School Leaders' Weekly
Chinese New Year is here once again. Here’s wishing a Happy Chinese New Year to all staff, parents and pupils celebrating this festive occasion! This year, Chinese New Year falls on Saturday, 25 January 2020. We will be celebrating Chinese New Year in school on 24 January 2020.
Chinese New Year is a joyful celebration of family and friends, and for us to appreciate the peace and happiness that we have. In South View, we hope to inculcate in our pupils the values of care and concern by giving them the opportunity to do their part to give back to the community. In the spirit of giving back to the community, the school will celebrate the festive season with our elderly friends from the different elderly homes that we are partnering.
There are many traditions associated with Chinese New Year, such as the annual spring cleaning, decorating homes with items associated with the festival, the reunion dinner where every member of the family returns home to share a meal with loved ones, and the giving and receiving of oranges and ‘hongbaos’ (red packets). With the advent of technology, some families might be turning to video-conferencing during reunion dinners to connect with family members who are far away from Singapore, while others send e-hongbaos to their family and friends online!
We recognise how important it is for our children to understand and celebrate festivals of the different races and religions. We should also welcome our friends from the Malay, Indian, Eurasian and other ethnic groups to join our Chinese New Year celebrations, for this is one of the joys of living in our multi-ethnic community. From Chinese New Year to Hari Raya Puasa, to Deepavali and Christmas, we embrace the different cultures through food, clothes and dances as part of our heritage and the Singapore identity. Each festival we celebrate gives us a tremendous sense of the world beyond us and a sense of belonging to one another. We hope you can explain the purpose and importance of these traditions to the children so that they understand the significance of these traditions and the rich culture of their heritage.
The reunion dinner is an important “event”. Sharing a meal together is one of the simple, yet meaningful family bonding moments which we can partake with our children. Taking a moment to talk about why the family is eating together, can be the springboard for all kinds of conversations and creativity. Whether we have fancy reunion dinners at a restaurant or a simple meal at home, whether we are distributing or receiving hongbaos, what makes it meaningful is that we are doing so with our family and friends. It is a time for reconnecting with relatives and strengthening family ties, of sharing and celebrating together.
Each annual gathering with my relatives for me since young goes beyond just feasting, playing and receiving red packets. Over the years, we have strengthened our relationships through sharing of our personal stories. Although food plays a big part in the celebration, I am reminded again that Chinese New Year is first and foremost about family. It fills me with joy when I see family members both young and old interacting and having conversations when they meet during these festive periods. I look forward to catch up with relatives and friends, especially those we have not seen for a long time, at reunion dinners and home visits. These traditions are part of our heritage and remind us of the truly important things in life. We should do our best to keep such traditions alive. In school, we have reminded the children to make conversations with relatives and friends when they go out visiting.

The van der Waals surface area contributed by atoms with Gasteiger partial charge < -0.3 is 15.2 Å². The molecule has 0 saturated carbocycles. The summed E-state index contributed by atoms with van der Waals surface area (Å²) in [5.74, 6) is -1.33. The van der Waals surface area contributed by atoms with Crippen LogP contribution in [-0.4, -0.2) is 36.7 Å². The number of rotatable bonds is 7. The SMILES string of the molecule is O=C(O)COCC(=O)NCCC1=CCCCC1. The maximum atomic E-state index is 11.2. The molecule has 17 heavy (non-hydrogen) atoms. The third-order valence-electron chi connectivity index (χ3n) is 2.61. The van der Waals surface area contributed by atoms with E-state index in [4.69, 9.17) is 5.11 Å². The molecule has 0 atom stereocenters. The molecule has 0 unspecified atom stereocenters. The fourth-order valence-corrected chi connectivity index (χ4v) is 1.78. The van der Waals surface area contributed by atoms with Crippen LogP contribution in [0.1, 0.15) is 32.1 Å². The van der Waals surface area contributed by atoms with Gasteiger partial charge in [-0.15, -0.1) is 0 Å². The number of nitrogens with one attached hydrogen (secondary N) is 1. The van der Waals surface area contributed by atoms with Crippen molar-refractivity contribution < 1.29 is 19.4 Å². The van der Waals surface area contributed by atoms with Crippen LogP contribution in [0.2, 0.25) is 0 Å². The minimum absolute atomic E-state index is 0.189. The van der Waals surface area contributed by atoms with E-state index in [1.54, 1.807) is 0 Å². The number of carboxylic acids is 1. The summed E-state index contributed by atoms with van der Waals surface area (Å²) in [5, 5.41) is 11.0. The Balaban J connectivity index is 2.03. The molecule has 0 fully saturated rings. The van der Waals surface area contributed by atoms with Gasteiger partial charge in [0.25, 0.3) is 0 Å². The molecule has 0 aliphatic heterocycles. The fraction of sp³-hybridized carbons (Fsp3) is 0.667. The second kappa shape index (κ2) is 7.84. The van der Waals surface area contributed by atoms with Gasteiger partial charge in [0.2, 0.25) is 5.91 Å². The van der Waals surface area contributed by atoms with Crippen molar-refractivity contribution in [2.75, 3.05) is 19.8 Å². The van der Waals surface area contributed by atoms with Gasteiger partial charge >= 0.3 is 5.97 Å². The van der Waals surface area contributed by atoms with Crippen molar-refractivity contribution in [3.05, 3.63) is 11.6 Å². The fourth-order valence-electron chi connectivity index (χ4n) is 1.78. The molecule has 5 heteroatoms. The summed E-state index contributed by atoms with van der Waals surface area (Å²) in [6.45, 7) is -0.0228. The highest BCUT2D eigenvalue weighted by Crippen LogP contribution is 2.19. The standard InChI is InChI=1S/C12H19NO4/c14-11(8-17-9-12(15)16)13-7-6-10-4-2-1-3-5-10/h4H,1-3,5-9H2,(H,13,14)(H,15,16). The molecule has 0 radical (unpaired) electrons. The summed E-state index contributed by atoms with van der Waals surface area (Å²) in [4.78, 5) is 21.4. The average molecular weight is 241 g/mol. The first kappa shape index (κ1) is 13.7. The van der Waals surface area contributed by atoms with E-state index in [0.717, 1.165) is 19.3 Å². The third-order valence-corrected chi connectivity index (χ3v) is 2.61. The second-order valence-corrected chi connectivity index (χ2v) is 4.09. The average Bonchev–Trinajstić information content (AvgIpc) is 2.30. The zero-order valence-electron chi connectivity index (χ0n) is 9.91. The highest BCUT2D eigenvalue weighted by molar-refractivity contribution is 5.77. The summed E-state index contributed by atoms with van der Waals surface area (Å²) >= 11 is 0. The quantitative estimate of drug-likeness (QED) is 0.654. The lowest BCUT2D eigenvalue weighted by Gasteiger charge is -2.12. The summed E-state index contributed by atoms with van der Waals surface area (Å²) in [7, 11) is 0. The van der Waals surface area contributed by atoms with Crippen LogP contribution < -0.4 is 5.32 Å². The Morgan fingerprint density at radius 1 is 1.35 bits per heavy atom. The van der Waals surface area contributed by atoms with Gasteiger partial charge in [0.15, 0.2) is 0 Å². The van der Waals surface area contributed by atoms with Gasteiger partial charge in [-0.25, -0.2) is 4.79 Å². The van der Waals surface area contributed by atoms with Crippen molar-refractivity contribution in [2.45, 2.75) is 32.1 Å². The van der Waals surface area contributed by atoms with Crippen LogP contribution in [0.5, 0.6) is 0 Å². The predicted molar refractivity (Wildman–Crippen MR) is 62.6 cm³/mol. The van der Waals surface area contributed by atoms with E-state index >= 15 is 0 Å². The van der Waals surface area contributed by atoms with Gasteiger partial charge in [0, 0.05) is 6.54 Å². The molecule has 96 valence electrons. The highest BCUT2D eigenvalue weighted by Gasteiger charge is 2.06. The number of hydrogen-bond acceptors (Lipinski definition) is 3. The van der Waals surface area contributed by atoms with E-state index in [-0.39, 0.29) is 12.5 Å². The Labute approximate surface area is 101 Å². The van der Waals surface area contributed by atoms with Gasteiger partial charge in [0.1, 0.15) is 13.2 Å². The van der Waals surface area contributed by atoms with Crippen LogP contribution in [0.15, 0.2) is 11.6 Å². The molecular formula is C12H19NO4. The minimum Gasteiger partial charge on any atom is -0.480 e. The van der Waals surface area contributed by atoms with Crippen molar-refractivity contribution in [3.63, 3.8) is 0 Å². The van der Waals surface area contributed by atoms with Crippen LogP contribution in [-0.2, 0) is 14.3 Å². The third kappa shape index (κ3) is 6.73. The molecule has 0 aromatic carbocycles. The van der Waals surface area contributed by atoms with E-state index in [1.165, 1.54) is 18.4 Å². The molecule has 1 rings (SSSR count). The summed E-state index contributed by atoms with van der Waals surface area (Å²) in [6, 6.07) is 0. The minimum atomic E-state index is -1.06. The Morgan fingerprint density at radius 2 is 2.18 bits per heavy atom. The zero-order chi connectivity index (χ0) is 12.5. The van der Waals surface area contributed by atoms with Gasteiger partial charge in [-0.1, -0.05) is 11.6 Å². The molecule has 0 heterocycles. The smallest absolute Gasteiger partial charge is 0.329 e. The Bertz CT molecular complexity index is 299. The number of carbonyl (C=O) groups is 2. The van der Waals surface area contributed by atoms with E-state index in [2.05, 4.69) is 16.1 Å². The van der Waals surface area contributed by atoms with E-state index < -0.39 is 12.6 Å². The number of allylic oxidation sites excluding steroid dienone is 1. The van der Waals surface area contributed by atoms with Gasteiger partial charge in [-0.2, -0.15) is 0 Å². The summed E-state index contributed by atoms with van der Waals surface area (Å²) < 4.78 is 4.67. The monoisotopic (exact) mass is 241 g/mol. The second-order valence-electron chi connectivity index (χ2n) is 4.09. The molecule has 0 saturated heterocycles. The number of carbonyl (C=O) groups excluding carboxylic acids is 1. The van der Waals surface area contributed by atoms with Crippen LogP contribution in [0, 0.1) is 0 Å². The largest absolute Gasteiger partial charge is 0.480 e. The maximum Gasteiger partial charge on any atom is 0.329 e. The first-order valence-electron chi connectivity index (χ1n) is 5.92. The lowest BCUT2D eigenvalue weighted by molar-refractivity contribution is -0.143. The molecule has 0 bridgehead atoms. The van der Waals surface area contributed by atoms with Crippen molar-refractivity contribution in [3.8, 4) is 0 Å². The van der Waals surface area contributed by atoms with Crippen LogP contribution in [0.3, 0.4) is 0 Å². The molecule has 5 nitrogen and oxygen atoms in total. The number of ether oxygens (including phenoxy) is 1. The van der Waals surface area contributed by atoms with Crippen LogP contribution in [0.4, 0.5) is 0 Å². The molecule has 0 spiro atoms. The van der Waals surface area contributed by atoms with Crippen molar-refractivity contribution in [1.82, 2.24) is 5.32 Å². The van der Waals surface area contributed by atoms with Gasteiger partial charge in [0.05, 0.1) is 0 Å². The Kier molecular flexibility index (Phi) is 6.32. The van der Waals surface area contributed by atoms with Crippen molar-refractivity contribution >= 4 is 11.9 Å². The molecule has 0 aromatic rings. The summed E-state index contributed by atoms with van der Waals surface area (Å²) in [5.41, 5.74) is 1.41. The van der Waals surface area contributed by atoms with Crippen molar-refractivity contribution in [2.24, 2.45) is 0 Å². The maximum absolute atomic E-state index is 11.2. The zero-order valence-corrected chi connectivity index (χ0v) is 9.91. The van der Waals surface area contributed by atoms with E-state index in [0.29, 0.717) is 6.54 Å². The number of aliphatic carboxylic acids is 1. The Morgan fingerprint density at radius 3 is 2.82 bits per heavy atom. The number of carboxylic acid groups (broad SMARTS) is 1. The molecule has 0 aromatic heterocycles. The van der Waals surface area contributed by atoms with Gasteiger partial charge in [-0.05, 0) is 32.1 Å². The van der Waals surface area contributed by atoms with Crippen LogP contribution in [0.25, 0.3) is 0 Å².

Do start the tradition of treasuring and valuing family ties when our children are still young. Encourage them to put away their electronic gadgets, get them to see the value and importance of family and encourage interaction and conversations across the different generations. Do also remind your children to show respect and care to others at family gatherings. It is a time to thank our elders for their sacrifices in bringing us up. We should make it a culture to shower love on our own children, and teach them to respect their elders and to reinforce the importance of staying together as one family. We have reminded the children to greet their elders and say ‘please’ and ‘thank you’ when needed.
For my family, we have set the rules when it comes to visiting. We remind the young ones to treasure the time to interact and mingle with one another. It is comforting to see them taking initiative to look out for the elders in the family. Chinese New Year only happens once a year. Old traditions should be treasured and the values of family togetherness must be instilled among the young. The new year indeed signifies respect, filial piety and families coming together.
Beyond the festive celebrations, do make time for family despite our busy work schedules and be readily available for one another in times of need.
Once again, on behalf of the South View family, we wish all staff, parents and pupils a Happy Chinese New Year. We hope that you will be able to spend this time of joy and happiness with your loved ones. For those not celebrating the occasion, do have a good break and spend some quality time with your family and friends.